Chinese Yuan Devaluation & US Interest Rate Hike- Impact on India
Posted in Finance Articles, Total Reads: 1219
, Published on 22 December 2015
Before looking into the impact of Yuan devaluation, we will look at the reasons behind this devaluation move by the Chinese government. China has the tradition of keeping its exchange rate relatively low to make its exports competitive. But, the Chinese currency has become stronger when compared with other Asian currencies in the last 12 months (prior to devaluation) by more than 10 percent. This has made Chinese goods more expensive abroad. Because of this, the exports declined by 8.3 percent in July 2015 on a year on year basis . This decline will eventually affect the jobs of millions working in Chinese factories. So, the devaluation can be seen as a move to increase the exports.
In addition, China wants Yuan to be in the IMF’s Special Drawing Rights basket of elite currencies. The International Monetary Fund (IMF) has already instructed china to have a flexible exchange rate if it wants Yuan to be included in the elite club. China’s central bank stated that they will try to keep the yuan stable and let the market forces determine the currency rate. So, the devaluation serves two purposes for China.
Let’s see what it has for India. China is the second largest trading partner for India. India’s imports from China are four times more than its exports to China. We buy more and sell less. With devaluation, Chinese products will become competitive in the Indian market and its exports to India will increase. In the past few months, we have already seen a surge in the dumping of tyres, steel, organic chemicals and Petrochemicals into India. On top of that, Indian exports to China will decrease because of the decreasing demand in China. Domestic automobile manufacturers like Tata motors for which China is a growing market for its JLR will be hit hard. This is increasing the already high trade deficit between the two countries further. However, the recent rate cut by Reserve Bank of India (RBI) is a relief for the Indian exporters as it would make the Indian goods more competitive.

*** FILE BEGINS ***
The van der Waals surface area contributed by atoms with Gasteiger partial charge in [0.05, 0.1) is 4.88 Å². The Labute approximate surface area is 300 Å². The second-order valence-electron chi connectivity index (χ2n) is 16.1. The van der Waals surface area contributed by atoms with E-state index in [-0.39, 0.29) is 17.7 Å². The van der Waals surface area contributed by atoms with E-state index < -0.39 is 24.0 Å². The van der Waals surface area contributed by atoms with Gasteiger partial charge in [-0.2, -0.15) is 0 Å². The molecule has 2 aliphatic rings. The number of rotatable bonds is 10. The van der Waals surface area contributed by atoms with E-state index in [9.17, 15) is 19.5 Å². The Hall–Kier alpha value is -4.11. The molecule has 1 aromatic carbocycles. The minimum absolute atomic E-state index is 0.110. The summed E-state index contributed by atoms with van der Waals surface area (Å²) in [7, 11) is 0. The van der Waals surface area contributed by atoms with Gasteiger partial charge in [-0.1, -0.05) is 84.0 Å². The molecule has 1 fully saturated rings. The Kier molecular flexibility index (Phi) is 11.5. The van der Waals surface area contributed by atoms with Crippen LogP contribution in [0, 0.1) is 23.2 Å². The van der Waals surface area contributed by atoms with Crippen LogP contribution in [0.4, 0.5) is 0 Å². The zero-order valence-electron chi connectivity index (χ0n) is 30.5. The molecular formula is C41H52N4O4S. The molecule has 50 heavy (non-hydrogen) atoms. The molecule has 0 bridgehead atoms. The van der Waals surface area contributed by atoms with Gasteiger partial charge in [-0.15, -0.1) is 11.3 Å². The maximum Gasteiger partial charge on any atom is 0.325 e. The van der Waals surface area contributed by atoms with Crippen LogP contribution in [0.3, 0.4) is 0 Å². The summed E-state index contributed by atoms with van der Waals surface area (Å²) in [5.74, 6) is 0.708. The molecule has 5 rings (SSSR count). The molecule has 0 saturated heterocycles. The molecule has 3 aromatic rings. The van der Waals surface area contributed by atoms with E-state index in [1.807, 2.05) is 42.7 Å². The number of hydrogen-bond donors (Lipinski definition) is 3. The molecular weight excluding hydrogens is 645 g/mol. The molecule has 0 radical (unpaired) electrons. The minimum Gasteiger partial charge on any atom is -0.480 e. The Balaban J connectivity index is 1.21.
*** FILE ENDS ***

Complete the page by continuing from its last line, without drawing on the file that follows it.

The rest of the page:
China accounts for 40 percent of the global copper consumption. But, with slowing economy, Chinese factories now are in the mood of reducing their inventories. This has resulted in decrease of demand and eventually the price of copper has gone down. Aluminium is also trading at record low prices. This is a great news for us since the cost of improving the infrastructure has greatly reduced. In other words, we will get the smart cities at a cheaper price.
Also, China is the largest consumer of gold. So, the meltdown in China will create a huge volatility in the prices of gold. The immediate notion is that the price of gold will go down but there is also a possibility that investors will bet on it as it is the safest investment available. So, it is very difficult to predict whether the prices go north or south.
The Chinese government has the reputation for manipulating the growth figures something it has been doing for a long time. It bothered none until the devaluation. But, the devaluation actually raised some serious doubts about the health of the Chinese economy. It has spooked foreign institutional investors (FIIs) and as a result they are pulling out their money from the Chinese stock market. This has caused the market to bleed since 12 June 2015. On 24 August 2015, which was termed as Black Monday, Shanghai main share index lost 8.49% of its value . This left investors searching for other emerging markets. Brazil and Russia are in recession. The Eurozone economy is in crisis, thanks to Greece. Amidst the global crisis, the only economy which is relatively stable and is poised for a healthy growth rate is of India.
But, can we take for granted that FIIs will queue up to invest in India? To a great extent, it depends on the interest rate decision of the US Federal Reserve. The Fed has kept the interest rates low as of now but signalled a rate hike before the end of this year. But, in the hope of a rate hike, the foreign investors sold a net of $2.6 billion in the Indian shares in September quarter, the most since the three months ended 31 December 2008, when they sold a net $3.3 billion . Why Fed rate hike fuels sell-off of Indian, or for that matter, emerging markets, shares.
To recover from the 2008 financial crisis, the US Federal Reserve tried to increase the liquidity in the economy by making the availability of credit easier. In other terms, it started giving loans at near zero interest rates. The rationale behind this step is to enable the businesses to increase the investment and revive the economy. But, most of this money went into equity markets and mostly into equities which are risky. So, a rate hike will reduce your access to this easy money. This will in turn prevent an investor betting on the risky assets. So, he will consider safe options like Government securities. With present rates of interest, he will get a return of around 7.5 percent if he invests in Indian bonds compared to less than 1 percent with the US bonds. Therefore, he will be inclined to Indian bonds. But, a rate hike will also strengthen a country’s currency which eventually fuels investments into the country.
Hence, if US Fed increases its interest rate, outflow of money from both the equities and government bonds markets to the US government securities market will take place. Had there been a rate hike by the US Fed, RBI would not have aggressively cut the interest rates by 50 basis points. Since the Fed maintained the status quo, RBI now can increase the demand in the economy without sparking the sell-off in debt and equity markets.
This article has been authored by Vaddi Sudheer Kumar from IIM Rohtak
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